The last forty odd years

                                  Brethren, be sober, be watchful. Your adversary the devil,
                      prowls around like a roaring lion, seeking someone to devour.
            Resist him, firm in your faith. (Epistle of Peter, 5:8)

I remember the miner’s strike
though I spent most of it
squandering an industrial injuries settlement
in sunnier parts of the world.
I remember a small town in Provence
where I was living in 1984,
we went to the café one afternoon
as they were doing a whip-round for our miners
there was a hatful of cash and I was moved
almost to tears
these gnarled old guys were all on benefits
their own mine had been closed for nearly 20 years
solidarité avec les mineurs gallois.
Scarab, scarab; scab, scab.
Same year, near Cognac, Monsieur Oger,
the producteur for whom I worked
came screeching through the vineyard
to inform us cheerily that Thatcher had been blown
to smithereens (he was misinformed).
– Now, you kill my dragon I’ll fix yours:
windbag, braggart, blabbermouth,
like so many of your kind –
Watch your stepping:
my name means bane, ruin, imprecation
but never mind the curse words or the threats
when the lights go out I could be anyone.
Scarab, Scarab; scab, scab.
Like Thales of Miletus I fell down a well
staring at the sky, but never let go
my bottle of Glenmorangie.
I was at the Council of Trent in 1562
fourth from the left, below the Cardinals,
moaning to deaf Plotinus about my piles.
In 1981 on the beach at Geráni my pal Manos calls out
Long live Bobby Sands, not that this was viable.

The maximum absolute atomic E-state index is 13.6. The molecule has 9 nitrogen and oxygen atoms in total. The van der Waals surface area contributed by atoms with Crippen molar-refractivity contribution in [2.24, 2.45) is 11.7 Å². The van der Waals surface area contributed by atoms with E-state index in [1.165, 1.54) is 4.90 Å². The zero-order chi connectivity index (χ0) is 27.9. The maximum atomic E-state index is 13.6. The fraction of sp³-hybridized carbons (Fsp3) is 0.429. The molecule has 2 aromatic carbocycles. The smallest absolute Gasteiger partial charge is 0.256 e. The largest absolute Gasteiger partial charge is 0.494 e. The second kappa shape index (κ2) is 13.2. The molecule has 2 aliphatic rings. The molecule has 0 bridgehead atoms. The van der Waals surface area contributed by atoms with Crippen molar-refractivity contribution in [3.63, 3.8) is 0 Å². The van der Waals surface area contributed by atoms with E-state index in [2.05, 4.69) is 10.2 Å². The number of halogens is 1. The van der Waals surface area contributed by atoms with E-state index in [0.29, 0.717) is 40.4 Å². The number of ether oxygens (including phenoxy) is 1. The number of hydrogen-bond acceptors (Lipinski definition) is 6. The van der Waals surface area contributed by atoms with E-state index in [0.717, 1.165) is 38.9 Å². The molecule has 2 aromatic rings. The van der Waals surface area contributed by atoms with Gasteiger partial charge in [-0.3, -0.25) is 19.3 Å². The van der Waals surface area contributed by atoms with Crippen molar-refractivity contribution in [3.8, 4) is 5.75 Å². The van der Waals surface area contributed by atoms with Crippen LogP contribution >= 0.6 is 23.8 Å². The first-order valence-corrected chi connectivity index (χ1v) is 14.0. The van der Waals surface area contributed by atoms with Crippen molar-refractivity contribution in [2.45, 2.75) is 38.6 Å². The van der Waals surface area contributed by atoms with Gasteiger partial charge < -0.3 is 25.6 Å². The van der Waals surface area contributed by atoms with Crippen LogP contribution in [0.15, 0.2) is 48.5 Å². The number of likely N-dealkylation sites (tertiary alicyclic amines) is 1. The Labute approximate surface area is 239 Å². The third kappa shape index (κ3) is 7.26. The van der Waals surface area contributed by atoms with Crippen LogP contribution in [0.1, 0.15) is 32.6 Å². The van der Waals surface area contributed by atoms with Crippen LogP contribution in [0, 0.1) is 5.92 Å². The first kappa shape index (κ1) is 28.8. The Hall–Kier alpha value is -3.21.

In Thebes we were 150 pairs of gay lovers
destroyers of Sparta but slaughtered in our turn by Alexander;
he made my head spin too, but oh that joyful mayhem
that merciless widow-making carnage
made me hot for bratwurst.
And when you saw your teacher’s mighty sword,
Dave, did you laugh? (scarab, scarab) –
did you bow down before your PE master’s
deformed tool, after sneaking out to spy on Sir
shagging Matron, doggy-style?
Did you get therapy afterwards? Did she?
Here in Thebes we started eating bratwurst
when the Nazis came in ‘41, and haven’t stopped since.
Nothing like tucking into a big fat sausage
after spilling blood.
The bad poets laugh (scab, scab);
the good poets turn their backs in shame.
You can travel as much as you want mate
but one rule is universal
the rich always end up on top
while the poor scratch the floor for fag-ends
and poetry can’t do a damn thing about it.



Council of Trent, Santa Maggiore Church, Trento, Italy 1562 (unknown 17th century artist)

Richard Gwyn is currently preparing an anthology of contemporary Latin American Poetry, for publication by Seren in 2016. He lives in a small village in north-eastern Spain.


3 thoughts on “DAY ONE HUNDRED AND THIRTY-THREE – Richard Gwyn

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